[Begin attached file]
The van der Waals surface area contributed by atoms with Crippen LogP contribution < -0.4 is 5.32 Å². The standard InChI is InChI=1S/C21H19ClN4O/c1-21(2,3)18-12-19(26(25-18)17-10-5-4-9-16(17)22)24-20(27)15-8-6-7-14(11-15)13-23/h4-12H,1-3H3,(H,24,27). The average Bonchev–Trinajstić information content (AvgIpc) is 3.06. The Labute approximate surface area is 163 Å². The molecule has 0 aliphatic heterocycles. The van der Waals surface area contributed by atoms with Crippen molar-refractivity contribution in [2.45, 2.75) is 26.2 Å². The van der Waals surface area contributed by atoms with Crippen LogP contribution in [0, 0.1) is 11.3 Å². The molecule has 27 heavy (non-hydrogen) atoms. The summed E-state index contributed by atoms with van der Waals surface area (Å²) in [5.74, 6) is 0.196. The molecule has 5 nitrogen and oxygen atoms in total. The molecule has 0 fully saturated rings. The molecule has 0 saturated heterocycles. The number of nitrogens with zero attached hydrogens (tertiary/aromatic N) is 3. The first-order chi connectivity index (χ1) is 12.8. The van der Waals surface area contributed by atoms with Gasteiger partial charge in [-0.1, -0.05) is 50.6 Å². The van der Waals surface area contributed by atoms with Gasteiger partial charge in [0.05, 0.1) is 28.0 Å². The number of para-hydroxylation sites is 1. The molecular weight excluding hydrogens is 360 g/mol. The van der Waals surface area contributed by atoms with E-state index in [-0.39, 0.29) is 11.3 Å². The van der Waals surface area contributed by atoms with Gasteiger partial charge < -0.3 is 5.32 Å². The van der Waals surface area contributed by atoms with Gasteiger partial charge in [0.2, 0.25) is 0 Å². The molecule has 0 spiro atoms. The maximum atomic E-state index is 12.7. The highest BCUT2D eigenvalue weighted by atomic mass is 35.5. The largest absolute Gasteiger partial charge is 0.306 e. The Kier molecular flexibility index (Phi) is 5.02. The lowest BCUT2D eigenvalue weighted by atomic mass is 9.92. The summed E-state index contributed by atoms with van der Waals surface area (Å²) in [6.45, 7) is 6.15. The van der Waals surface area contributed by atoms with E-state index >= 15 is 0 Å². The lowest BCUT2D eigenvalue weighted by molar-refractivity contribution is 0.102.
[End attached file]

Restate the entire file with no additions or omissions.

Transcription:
The van der Waals surface area contributed by atoms with Crippen LogP contribution < -0.4 is 5.32 Å². The standard InChI is InChI=1S/C21H19ClN4O/c1-21(2,3)18-12-19(26(25-18)17-10-5-4-9-16(17)22)24-20(27)15-8-6-7-14(11-15)13-23/h4-12H,1-3H3,(H,24,27). The average Bonchev–Trinajstić information content (AvgIpc) is 3.06. The Labute approximate surface area is 163 Å². The molecule has 0 aliphatic heterocycles. The van der Waals surface area contributed by atoms with Crippen molar-refractivity contribution in [2.45, 2.75) is 26.2 Å². The van der Waals surface area contributed by atoms with Crippen LogP contribution in [0, 0.1) is 11.3 Å². The molecule has 27 heavy (non-hydrogen) atoms. The summed E-state index contributed by atoms with van der Waals surface area (Å²) in [5.74, 6) is 0.196. The molecule has 5 nitrogen and oxygen atoms in total. The molecule has 0 fully saturated rings. The molecule has 0 saturated heterocycles. The number of nitrogens with zero attached hydrogens (tertiary/aromatic N) is 3. The first-order chi connectivity index (χ1) is 12.8. The van der Waals surface area contributed by atoms with Gasteiger partial charge in [-0.1, -0.05) is 50.6 Å². The van der Waals surface area contributed by atoms with Gasteiger partial charge in [0.05, 0.1) is 28.0 Å². The number of para-hydroxylation sites is 1. The molecular weight excluding hydrogens is 360 g/mol. The van der Waals surface area contributed by atoms with E-state index in [-0.39, 0.29) is 11.3 Å². The van der Waals surface area contributed by atoms with Gasteiger partial charge < -0.3 is 5.32 Å². The van der Waals surface area contributed by atoms with Gasteiger partial charge in [0.2, 0.25) is 0 Å². The molecule has 0 spiro atoms. The maximum atomic E-state index is 12.7. The highest BCUT2D eigenvalue weighted by atomic mass is 35.5. The largest absolute Gasteiger partial charge is 0.306 e. The Kier molecular flexibility index (Phi) is 5.02. The lowest BCUT2D eigenvalue weighted by atomic mass is 9.92. The summed E-state index contributed by atoms with van der Waals surface area (Å²) in [6.45, 7) is 6.15. The van der Waals surface area contributed by atoms with E-state index >= 15 is 0 Å². The lowest BCUT2D eigenvalue weighted by molar-refractivity contribution is 0.102.